Home decor has always found inspiration on the fashion runways, from color trends to fabrics to construction. The link between fashion design and home design is strong, and the High Point Market’s new Fashion Focus campaign is designed to highlight that close relationship, and to showcase the High Point Market’s role as the most exciting fashion event in home furnishings. It’s also meant to highlight the amazing designs offered at the Market, and the curated looks featured in many of its showrooms.
At the April High Point Market, fashion shoots with models were held in showrooms and locations throughout Market to develop the creative for the new campaign, which is making its debut in the Oct. 13-18 Market promotions. The images for the campaign feature a full clothing collection called Pretty Birdie by Stephanie Teague, a Greensboro, N.C.-based fashion designer who has shown her line at New York’s Mercedes-Benz Fashion Week.
The integrated Fashion Focus campaign—including social media, print, direct mail, and other targeted communications vehicles—is designed to promote the Market to the retail and design communities, but to also capture that lifestyle trend.
Focusing on fashion and curation is key to reaching those millennials and capturing their purchasing power, but it’s also a fresh approach for other generations as well.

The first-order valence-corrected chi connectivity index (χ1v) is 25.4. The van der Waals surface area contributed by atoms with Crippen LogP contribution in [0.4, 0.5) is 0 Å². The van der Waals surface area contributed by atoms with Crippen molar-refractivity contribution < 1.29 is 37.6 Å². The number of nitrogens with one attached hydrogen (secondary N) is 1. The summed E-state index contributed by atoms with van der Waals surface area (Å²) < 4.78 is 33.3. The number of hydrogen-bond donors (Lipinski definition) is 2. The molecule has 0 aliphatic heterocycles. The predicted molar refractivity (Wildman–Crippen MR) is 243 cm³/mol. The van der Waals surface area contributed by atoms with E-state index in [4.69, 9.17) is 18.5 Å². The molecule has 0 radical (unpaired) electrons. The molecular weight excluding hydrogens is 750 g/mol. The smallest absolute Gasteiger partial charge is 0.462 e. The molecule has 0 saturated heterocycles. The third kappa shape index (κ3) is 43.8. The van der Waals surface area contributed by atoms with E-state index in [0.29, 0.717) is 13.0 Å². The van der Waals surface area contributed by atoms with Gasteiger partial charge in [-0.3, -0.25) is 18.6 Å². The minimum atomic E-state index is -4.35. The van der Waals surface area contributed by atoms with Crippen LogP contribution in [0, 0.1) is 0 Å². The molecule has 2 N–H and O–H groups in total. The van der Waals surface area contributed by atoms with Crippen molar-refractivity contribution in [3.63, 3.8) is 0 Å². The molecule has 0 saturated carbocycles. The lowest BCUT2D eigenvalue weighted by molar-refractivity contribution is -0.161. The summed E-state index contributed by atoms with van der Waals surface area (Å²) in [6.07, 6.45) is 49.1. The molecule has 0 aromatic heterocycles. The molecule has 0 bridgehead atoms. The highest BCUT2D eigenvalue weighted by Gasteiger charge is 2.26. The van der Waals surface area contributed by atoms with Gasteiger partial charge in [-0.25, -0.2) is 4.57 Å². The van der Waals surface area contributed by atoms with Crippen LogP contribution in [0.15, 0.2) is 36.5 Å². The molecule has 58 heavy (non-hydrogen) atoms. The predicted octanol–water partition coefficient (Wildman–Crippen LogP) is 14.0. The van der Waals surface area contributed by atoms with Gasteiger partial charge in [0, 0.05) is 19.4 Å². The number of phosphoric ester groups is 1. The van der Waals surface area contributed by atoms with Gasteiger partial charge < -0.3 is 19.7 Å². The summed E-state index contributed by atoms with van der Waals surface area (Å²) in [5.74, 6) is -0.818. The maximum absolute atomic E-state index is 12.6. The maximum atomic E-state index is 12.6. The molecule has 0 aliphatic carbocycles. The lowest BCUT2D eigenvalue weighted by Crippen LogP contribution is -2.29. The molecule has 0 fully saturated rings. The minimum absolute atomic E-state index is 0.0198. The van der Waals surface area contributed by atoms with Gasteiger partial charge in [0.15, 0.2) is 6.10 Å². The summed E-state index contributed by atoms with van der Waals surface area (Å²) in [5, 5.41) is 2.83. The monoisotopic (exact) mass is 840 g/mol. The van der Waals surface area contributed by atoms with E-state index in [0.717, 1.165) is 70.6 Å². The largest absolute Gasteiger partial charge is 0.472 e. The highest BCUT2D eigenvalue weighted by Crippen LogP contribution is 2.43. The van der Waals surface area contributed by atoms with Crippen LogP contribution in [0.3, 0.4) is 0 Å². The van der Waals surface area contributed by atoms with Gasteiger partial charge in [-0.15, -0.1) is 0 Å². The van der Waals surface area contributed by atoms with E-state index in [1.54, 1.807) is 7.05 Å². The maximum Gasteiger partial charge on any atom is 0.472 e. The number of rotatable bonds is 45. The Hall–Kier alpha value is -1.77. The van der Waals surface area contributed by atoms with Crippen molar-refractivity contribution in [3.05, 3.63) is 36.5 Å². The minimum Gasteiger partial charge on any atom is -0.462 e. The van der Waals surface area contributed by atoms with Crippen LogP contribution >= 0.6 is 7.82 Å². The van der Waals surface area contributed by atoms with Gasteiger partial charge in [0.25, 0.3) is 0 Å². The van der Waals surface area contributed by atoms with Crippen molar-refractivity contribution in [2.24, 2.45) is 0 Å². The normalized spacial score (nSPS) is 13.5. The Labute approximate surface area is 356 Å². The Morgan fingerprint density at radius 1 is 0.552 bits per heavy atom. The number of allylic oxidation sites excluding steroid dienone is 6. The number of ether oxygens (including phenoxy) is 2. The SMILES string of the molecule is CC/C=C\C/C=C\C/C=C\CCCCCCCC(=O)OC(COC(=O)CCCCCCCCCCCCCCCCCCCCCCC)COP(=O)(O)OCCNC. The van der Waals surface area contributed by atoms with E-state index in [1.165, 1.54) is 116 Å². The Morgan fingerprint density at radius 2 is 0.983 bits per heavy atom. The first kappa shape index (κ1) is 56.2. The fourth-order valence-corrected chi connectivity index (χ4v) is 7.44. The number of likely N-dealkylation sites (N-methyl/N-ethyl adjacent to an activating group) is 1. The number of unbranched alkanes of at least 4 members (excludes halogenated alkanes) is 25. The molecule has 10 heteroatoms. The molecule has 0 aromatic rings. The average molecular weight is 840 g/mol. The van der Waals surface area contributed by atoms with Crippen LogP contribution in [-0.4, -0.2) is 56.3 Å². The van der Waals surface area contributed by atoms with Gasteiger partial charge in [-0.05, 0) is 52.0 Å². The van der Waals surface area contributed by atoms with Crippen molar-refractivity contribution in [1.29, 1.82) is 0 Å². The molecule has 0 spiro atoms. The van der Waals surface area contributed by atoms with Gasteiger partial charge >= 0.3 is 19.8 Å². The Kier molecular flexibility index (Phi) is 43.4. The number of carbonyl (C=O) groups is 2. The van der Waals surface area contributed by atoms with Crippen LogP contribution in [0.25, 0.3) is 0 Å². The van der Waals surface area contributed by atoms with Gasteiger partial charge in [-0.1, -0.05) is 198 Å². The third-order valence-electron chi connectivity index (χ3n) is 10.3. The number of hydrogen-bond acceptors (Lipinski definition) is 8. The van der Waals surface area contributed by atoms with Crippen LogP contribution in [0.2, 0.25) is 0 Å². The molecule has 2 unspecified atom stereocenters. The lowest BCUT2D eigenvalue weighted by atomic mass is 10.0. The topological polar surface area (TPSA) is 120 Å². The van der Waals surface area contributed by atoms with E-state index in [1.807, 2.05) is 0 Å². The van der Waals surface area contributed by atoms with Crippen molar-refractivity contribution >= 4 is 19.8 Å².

Where Do We Go From Here?
So where will the fashionable millennials lead us, and how can we best respond to their needs? According to research by Gilt, mass customization and personalization will be important to this group in the future. They will expect choices and opportunities to fine-tune products to fit their own look or style, and that includes furniture.
According to the latest research, this is only the start. In the past, people would have a desire to purchase and would browse and research the purchase. Then they would buy it. Today, steps are being skipped as customers expect instant gratification. Don’t expect them to order—or to wait. They want it now.
Category expansion will also be a strong trend to follow, which means looking outside the box for new categories to complement home furnishings. That can be anything from clothing to jewelry to books, as long as it fits a viewpoint and/or the store’s audience. A quirky and fun example of that is Fleet Plummer in Greensboro, N.C., a retailer that found its niche by offering greeting cards and clothing next to the upholstery and lamps.
Millennials are very loyal when they find what they like. Retailers can help promote that loyalty through events and through social media. That demographic is also mobile, so be sure you have an online presence, and that you offer online shopping. They also respond well to social shopping, another step in the curation process where they receive offers and coupons for referring friends to the retailer. It’s called share-to-buy and it’s gaining in popularity.
Finally, keep in mind that millennials are always looking for new sources of curation. They are looking for tastemakers, not necessarily someone who knows furniture, but someone who knows style. Be sure you’re in front of those tastemakers, and that they know your brand. And be sure you’re keeping up with the latest trends in fashion. After all, millennials want to take those looks right off the runway and into their homes.
Cheminne Taylor-Smith is the VP of Marketing for the High Point Market Authority, organizers of the largest home furnishings trade show in the world. Find the High Point Market online at highpointmarket.org, or using the tag #hpmkt.